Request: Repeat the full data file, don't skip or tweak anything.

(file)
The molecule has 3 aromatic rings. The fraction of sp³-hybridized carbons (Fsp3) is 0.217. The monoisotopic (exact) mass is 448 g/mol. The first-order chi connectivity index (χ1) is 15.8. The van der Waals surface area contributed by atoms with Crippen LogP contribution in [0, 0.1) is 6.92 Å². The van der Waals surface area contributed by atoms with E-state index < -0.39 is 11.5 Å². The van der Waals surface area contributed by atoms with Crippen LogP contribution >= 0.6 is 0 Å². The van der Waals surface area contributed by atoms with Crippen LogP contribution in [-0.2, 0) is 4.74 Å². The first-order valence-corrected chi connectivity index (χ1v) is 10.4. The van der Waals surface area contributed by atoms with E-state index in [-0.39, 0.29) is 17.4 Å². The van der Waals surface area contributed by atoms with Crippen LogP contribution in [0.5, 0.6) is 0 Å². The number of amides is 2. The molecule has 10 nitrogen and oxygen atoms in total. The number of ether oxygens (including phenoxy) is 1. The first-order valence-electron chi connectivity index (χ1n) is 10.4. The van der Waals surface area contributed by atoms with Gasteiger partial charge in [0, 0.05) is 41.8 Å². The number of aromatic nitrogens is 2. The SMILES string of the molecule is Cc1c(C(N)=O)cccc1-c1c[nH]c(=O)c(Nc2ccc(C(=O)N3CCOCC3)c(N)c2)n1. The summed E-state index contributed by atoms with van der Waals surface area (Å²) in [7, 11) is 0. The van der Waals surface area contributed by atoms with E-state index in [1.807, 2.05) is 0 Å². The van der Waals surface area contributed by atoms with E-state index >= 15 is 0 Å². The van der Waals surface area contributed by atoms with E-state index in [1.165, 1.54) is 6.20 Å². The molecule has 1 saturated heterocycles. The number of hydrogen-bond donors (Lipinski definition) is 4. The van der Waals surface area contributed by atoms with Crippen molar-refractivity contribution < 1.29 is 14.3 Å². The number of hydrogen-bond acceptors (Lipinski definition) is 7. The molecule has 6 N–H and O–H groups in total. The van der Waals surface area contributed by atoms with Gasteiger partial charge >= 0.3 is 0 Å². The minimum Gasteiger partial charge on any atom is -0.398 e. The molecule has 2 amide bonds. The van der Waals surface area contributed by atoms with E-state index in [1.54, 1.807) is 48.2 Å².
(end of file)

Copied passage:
The molecule has 3 aromatic rings. The fraction of sp³-hybridized carbons (Fsp3) is 0.217. The monoisotopic (exact) mass is 448 g/mol. The first-order chi connectivity index (χ1) is 15.8. The van der Waals surface area contributed by atoms with Crippen LogP contribution in [0, 0.1) is 6.92 Å². The van der Waals surface area contributed by atoms with E-state index < -0.39 is 11.5 Å². The van der Waals surface area contributed by atoms with Crippen LogP contribution >= 0.6 is 0 Å². The van der Waals surface area contributed by atoms with Crippen LogP contribution in [-0.2, 0) is 4.74 Å². The first-order valence-corrected chi connectivity index (χ1v) is 10.4. The van der Waals surface area contributed by atoms with E-state index in [-0.39, 0.29) is 17.4 Å². The van der Waals surface area contributed by atoms with Crippen LogP contribution in [0.5, 0.6) is 0 Å². The number of amides is 2. The molecule has 10 nitrogen and oxygen atoms in total. The number of ether oxygens (including phenoxy) is 1. The first-order valence-electron chi connectivity index (χ1n) is 10.4. The van der Waals surface area contributed by atoms with Gasteiger partial charge in [0, 0.05) is 41.8 Å². The number of aromatic nitrogens is 2. The SMILES string of the molecule is Cc1c(C(N)=O)cccc1-c1c[nH]c(=O)c(Nc2ccc(C(=O)N3CCOCC3)c(N)c2)n1. The summed E-state index contributed by atoms with van der Waals surface area (Å²) in [7, 11) is 0. The van der Waals surface area contributed by atoms with E-state index in [1.807, 2.05) is 0 Å². The van der Waals surface area contributed by atoms with E-state index >= 15 is 0 Å². The van der Waals surface area contributed by atoms with E-state index in [1.165, 1.54) is 6.20 Å². The molecule has 1 saturated heterocycles. The number of hydrogen-bond donors (Lipinski definition) is 4. The van der Waals surface area contributed by atoms with Crippen molar-refractivity contribution < 1.29 is 14.3 Å². The number of hydrogen-bond acceptors (Lipinski definition) is 7. The molecule has 6 N–H and O–H groups in total. The van der Waals surface area contributed by atoms with Gasteiger partial charge >= 0.3 is 0 Å². The minimum Gasteiger partial charge on any atom is -0.398 e. The molecule has 2 amide bonds. The van der Waals surface area contributed by atoms with E-state index in [1.54, 1.807) is 48.2 Å².